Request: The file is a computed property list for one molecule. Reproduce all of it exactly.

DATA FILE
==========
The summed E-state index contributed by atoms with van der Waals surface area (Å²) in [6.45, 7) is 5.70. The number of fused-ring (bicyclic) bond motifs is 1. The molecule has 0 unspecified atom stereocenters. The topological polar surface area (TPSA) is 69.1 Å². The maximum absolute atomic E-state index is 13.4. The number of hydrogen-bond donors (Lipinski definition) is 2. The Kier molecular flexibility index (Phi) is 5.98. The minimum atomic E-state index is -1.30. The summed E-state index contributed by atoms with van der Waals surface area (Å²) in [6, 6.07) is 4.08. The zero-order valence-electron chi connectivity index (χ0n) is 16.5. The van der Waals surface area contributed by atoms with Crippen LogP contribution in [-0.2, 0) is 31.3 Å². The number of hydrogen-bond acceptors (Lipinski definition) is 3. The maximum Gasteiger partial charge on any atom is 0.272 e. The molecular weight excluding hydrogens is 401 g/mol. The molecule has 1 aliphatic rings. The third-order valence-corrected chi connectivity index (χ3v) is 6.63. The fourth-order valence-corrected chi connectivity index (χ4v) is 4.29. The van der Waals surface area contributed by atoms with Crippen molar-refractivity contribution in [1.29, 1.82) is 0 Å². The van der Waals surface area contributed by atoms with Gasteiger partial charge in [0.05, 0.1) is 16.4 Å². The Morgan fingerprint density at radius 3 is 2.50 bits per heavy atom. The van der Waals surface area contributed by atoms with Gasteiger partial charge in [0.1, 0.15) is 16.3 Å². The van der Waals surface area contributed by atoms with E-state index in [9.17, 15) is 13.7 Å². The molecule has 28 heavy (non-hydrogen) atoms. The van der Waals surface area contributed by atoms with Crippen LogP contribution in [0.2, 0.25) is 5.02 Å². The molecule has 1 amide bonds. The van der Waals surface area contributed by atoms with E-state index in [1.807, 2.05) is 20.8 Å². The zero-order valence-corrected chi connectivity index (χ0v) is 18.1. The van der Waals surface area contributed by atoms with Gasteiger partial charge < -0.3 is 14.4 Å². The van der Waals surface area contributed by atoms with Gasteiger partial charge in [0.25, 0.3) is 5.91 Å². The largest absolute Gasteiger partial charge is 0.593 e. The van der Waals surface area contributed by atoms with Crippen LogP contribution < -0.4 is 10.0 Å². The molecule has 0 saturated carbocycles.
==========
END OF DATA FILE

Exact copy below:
The summed E-state index contributed by atoms with van der Waals surface area (Å²) in [6.45, 7) is 5.70. The number of fused-ring (bicyclic) bond motifs is 1. The molecule has 0 unspecified atom stereocenters. The topological polar surface area (TPSA) is 69.1 Å². The maximum absolute atomic E-state index is 13.4. The number of hydrogen-bond donors (Lipinski definition) is 2. The Kier molecular flexibility index (Phi) is 5.98. The minimum atomic E-state index is -1.30. The summed E-state index contributed by atoms with van der Waals surface area (Å²) in [6, 6.07) is 4.08. The zero-order valence-electron chi connectivity index (χ0n) is 16.5. The van der Waals surface area contributed by atoms with Crippen LogP contribution in [-0.2, 0) is 31.3 Å². The number of hydrogen-bond acceptors (Lipinski definition) is 3. The maximum Gasteiger partial charge on any atom is 0.272 e. The molecular weight excluding hydrogens is 401 g/mol. The molecule has 1 aliphatic rings. The third-order valence-corrected chi connectivity index (χ3v) is 6.63. The fourth-order valence-corrected chi connectivity index (χ4v) is 4.29. The van der Waals surface area contributed by atoms with Crippen molar-refractivity contribution in [1.29, 1.82) is 0 Å². The van der Waals surface area contributed by atoms with Gasteiger partial charge in [0.05, 0.1) is 16.4 Å². The Morgan fingerprint density at radius 3 is 2.50 bits per heavy atom. The van der Waals surface area contributed by atoms with Gasteiger partial charge in [0.1, 0.15) is 16.3 Å². The van der Waals surface area contributed by atoms with E-state index in [9.17, 15) is 13.7 Å². The molecule has 28 heavy (non-hydrogen) atoms. The van der Waals surface area contributed by atoms with Crippen LogP contribution in [0.2, 0.25) is 5.02 Å². The molecule has 1 amide bonds. The van der Waals surface area contributed by atoms with E-state index in [1.807, 2.05) is 20.8 Å². The zero-order valence-corrected chi connectivity index (χ0v) is 18.1. The van der Waals surface area contributed by atoms with Gasteiger partial charge < -0.3 is 14.4 Å². The van der Waals surface area contributed by atoms with Gasteiger partial charge in [0.25, 0.3) is 5.91 Å². The largest absolute Gasteiger partial charge is 0.593 e. The van der Waals surface area contributed by atoms with Crippen LogP contribution < -0.4 is 10.0 Å². The molecule has 0 saturated carbocycles.